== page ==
Dominik Kowalski said...

Not really since the cosmos itself has no power or saying in the matter. It would be like saying that my wife and the meal deserve equal thanks in feeding me. Being grateful to a mere artifact makes no sense

Walter Van den Acker said...

Dominik

Sure, but that wasn't the point of debate. The point was that, whether if the agent has no moral justification, he/she is worthy of gratitude.

Michael Gonzalez said...

Walter,

I think you're going to have a hard time showing that God cannot do a variety of equally good things. Even if you could succeed, all you'd prove is that God cannot exist, since perfect freedom is one of the essential attributes for a candidate to qualify as "God" at all.

But, in any case, since you're allowing it for the sake of argument, I think you're missing what follows: It follows that the things God actively and freely does are categorically different than the things the cosmos inevitably and mechanically does. We should not express gratitude for accidents. Gratitude is like praise, and the core of debates about freedom and morality have been about "praiseworthiness" vs. "blameworthiness", both of which can only properly be ascribed to voluntary, intentional actions.

Walter Van den Acker said...

Michael

I don't think,that's hard at all. The God of classical theism is simple and immutable and necessary, hence he cannot have any contingent properties. If that means God cannot exist, so be it.

And I agree that, in a sense we could express "gratitude" to an agent, but only if gratitude doesn't have anything to do with moral justification.
I have already said that I agree that gratitude towards a non-agent is meaningless, but gratitude towards a non-moral agent doesn't make much sense to me either.

Michael Gonzalez said...

Walter:

If God is said to be both "immutable" and "free", then I 100% agree with you. But the God of the Bible is absolutely not immutable, and I don't see any reason to think that the greatest being would have to be. Whereas freedom is a great-making property, inactivity is not.

So, if God does something on purpose with good intentions, then we could reasonably be grateful, yes? Whereas, there is no such thing as the cosmos doing something on purpose, for good or bad reason.

Walter Van den Acker said...

Michael

That God is both immutable and free as well as simple is necessarily true on classical theism. Alex Pruss will certainly agree with that.
But, I am not going to defend modal collapse here.
My point is that "good intentions" are meaningless for a being who cannot possibly have bad intentions. So, the "purpose" of God is relative. The fact that I exist and severral other possible people don't, has nothing to do with intentions by God.

Michael Gonzalez said...

Walter:

I'm certainly not trying to be argumentative. I genuinely think I agree with you that an immutable God leads to modal collapse. I haven't thought it through nearly as well, I'm sure, but I am inclined to agree. I just know that the Bible teaches the exact opposite of Immutability all throughout and even uses God's being "living" and active as the distinction between Him and false idols.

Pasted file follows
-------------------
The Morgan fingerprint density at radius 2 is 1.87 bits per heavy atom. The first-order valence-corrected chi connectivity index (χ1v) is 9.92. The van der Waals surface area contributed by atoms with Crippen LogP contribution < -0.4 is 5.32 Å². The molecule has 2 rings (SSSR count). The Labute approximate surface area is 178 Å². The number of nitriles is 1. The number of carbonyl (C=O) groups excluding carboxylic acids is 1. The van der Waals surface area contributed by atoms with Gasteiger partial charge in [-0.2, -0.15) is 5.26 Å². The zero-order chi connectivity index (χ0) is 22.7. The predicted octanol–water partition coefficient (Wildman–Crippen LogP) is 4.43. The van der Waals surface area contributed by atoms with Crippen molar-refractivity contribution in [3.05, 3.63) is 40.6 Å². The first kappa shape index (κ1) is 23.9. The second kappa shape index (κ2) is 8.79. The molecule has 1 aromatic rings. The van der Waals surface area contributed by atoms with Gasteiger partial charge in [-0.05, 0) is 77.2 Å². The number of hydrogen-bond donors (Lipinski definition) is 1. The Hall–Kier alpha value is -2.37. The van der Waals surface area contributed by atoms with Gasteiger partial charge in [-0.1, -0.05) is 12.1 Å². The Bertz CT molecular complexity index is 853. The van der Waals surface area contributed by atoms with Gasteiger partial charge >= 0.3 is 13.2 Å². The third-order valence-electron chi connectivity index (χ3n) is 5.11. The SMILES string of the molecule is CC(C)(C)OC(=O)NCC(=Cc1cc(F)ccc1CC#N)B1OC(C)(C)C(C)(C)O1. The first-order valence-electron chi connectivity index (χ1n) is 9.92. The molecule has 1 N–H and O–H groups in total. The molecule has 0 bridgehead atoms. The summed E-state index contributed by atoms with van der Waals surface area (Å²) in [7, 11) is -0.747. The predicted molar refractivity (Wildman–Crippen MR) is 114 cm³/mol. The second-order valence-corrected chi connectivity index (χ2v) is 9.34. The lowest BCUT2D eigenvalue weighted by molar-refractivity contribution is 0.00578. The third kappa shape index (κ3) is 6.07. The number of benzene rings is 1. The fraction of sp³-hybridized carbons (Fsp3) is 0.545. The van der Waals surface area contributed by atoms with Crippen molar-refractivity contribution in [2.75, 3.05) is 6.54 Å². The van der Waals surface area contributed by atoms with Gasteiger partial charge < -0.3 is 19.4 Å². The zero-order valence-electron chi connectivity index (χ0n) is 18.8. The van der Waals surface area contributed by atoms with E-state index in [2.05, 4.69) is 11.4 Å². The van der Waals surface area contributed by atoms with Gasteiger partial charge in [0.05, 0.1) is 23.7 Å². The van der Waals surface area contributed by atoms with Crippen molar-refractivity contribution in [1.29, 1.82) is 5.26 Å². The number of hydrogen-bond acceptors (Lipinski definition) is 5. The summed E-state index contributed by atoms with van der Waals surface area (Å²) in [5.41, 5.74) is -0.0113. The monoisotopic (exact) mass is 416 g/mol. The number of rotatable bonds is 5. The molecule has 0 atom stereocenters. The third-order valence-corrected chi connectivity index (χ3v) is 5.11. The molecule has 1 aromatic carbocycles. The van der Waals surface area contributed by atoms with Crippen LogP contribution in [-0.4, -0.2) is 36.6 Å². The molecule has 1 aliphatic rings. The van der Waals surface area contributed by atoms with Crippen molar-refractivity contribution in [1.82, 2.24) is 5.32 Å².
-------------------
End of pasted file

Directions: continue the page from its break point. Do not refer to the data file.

Anyway, I know that's not the topic. It was just interesting to me. To the main topic...

1) I don't see how the lack of ability to have bad intentions would make good intentions "meaningless". One's "good intentions" are not obviously defined or delineated by being distinct from that same person's bad intentions! They are defined by the good that is intended. Our wellbeing, our happiness, etc.... These would be goods that are intended, and so God could have good intentions utterly regardless of whether He can also have bad ones.

2) The fact that anyone at all exists does have to do with God's good intention, without which He wouldn't have bothered to create a life-sustaining world, etc.

Michael Gonzalez said...

cont. for Walter:

3) If the issue is that God couldn't help but be well-inclined, and so it seems as automatic as the mechanistic cosmos, I would point out some serious differences:

3a) There is no reason I'm aware of to think that God's own existence isn't sufficiently good to warrant Him just staying that way (i.e. not creating at all). For that matter, He could have just created spirit beings, who also seem to be free creatures. The equal good of creating the physical world in the way He did was up to Him.
3b) The choices of free creatures are not mechanistic outcomes, but they spring from their desires and intentions. So, to be grateful that God desired us and our wellbeing, and acted on that good desire, is nothing at all like being grateful to a machine for doing what it inevitably does without desiring anything.
3c)

Dominik Kowalski said...

OT of course, but you are both assuming that Gods willing and knowing of contingent facts would constitute an intrinsic, rather than extrinsic change. The accidental properties objection can be solved by accepting externalism of divine knowledge, e.g. through the partially externalist account of truthmakers developed in “On Two Problems of Divine Simplicity“.
As to modal collapse, the argument fails if it cannot be stated in a valid and non-questionbegging way.

Walter Van den Acker said...

Michael

1)The point is that the good is not intended by God. Maybe some specific good is intended by God but the good itself is an automatic response by God.